# Binary relation

A **binary relation** is a relation which relates pairs of objects.

Thus, the relation of triangle similarity is a binary relation over the set of triangles but the relation which says is a factorization of over the positive integers is not a binary relation because it takes 3 arguments.

## Contents

## Formal Definition and Notation

Formally, we say that a relation on sets and is a subset of (the Cartesian product of and ). We often write instead of . If (the case of most common interest), then we say that is a relation on .

Thus, in the example of above, we may let be the set of ordered pairs of triangles in the Euclidean plane which are similar to each other. We could also define a relation on the power set of a set , so that , or , if and only if and are subsets of and is a subset of . This is a common example of an order relation.

More generally, we say that a relation is a mathematical sentence in which two letters, and , are of particular interest. This more general definition is useful because it admits relations whose "domain" is a class of sets too large to constitute a set. For instance, the relation defined as applies to all sets, not just sets contained in some larger set.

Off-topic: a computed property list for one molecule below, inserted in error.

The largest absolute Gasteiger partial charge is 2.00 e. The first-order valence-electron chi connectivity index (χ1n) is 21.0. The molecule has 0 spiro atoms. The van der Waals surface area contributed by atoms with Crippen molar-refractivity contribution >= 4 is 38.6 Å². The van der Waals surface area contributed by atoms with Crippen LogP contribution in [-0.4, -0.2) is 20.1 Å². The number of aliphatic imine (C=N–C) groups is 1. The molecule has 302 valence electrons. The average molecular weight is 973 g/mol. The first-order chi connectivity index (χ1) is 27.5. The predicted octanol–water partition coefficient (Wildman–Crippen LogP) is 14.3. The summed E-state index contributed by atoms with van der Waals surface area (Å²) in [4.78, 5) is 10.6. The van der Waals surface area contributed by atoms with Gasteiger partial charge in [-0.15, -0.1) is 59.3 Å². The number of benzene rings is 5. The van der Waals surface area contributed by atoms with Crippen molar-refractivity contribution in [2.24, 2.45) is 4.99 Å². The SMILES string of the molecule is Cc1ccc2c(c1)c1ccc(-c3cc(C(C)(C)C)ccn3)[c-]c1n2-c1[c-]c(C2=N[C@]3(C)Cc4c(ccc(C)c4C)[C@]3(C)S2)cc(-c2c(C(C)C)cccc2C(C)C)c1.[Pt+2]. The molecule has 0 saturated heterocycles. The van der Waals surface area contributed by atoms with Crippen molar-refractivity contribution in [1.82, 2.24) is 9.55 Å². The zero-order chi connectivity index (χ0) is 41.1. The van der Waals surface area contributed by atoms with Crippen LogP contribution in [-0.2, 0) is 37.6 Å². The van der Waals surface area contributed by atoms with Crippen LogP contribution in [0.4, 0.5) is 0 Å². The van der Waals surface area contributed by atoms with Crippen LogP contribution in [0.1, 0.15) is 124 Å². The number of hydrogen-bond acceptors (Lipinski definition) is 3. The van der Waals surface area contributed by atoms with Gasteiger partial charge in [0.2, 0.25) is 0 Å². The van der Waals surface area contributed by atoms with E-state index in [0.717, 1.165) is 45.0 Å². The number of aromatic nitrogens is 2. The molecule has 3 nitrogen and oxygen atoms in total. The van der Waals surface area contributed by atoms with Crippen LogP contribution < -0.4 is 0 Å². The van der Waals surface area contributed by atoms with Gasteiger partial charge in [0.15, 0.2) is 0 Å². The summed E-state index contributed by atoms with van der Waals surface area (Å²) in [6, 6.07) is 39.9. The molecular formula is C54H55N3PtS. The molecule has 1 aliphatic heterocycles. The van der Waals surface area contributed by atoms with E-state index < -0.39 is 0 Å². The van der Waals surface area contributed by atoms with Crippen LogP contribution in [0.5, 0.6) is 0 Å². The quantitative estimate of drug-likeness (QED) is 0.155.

## Domain and Range

The domain of a binary relation over and , written , is defined to be the set . It is thus the set of the first components of the ordered pairs in .

The range of a binary relation over and , written , is defined to be the set . It is thus the set of the second components of the ordered pairs in .

## Reflexivity, Symmetry and Transitivity

A binary relation over is defined to be reflexive if .

A binary relation over is defined to be symmetric if .

A binary relation over is defined to be anti-symmetric if .

A binary relation over is defined to be transitive if .

A reflexive, symmetric and transitive relation is called an equivalence relation. A reflexive, anti-symmetric and transitive relation is called an order relation.

## See also

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